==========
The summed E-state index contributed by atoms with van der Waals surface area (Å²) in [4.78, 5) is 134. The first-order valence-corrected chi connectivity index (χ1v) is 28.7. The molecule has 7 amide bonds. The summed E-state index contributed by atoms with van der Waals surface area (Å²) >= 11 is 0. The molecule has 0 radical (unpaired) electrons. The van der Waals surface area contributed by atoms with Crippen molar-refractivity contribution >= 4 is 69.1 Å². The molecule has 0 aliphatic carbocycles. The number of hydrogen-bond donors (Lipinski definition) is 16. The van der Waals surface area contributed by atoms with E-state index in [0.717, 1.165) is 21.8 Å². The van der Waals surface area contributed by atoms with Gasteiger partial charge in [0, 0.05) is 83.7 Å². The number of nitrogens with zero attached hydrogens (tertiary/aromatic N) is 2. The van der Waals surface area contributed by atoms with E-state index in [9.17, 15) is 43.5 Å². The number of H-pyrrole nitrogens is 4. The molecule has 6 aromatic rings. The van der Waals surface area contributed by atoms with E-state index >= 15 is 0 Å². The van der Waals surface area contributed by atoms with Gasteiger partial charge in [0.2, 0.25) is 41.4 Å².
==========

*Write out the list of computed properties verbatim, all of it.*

The summed E-state index contributed by atoms with van der Waals surface area (Å²) in [4.78, 5) is 134. The first-order valence-corrected chi connectivity index (χ1v) is 28.7. The molecule has 7 amide bonds. The summed E-state index contributed by atoms with van der Waals surface area (Å²) >= 11 is 0. The molecule has 0 radical (unpaired) electrons. The van der Waals surface area contributed by atoms with Crippen molar-refractivity contribution >= 4 is 69.1 Å². The molecule has 0 aliphatic carbocycles. The number of hydrogen-bond donors (Lipinski definition) is 16. The van der Waals surface area contributed by atoms with E-state index in [0.717, 1.165) is 21.8 Å². The van der Waals surface area contributed by atoms with Gasteiger partial charge in [0, 0.05) is 83.7 Å². The number of nitrogens with zero attached hydrogens (tertiary/aromatic N) is 2. The van der Waals surface area contributed by atoms with E-state index in [9.17, 15) is 43.5 Å². The number of H-pyrrole nitrogens is 4. The molecule has 6 aromatic rings. The van der Waals surface area contributed by atoms with E-state index >= 15 is 0 Å². The van der Waals surface area contributed by atoms with Gasteiger partial charge in [0.2, 0.25) is 41.4 Å².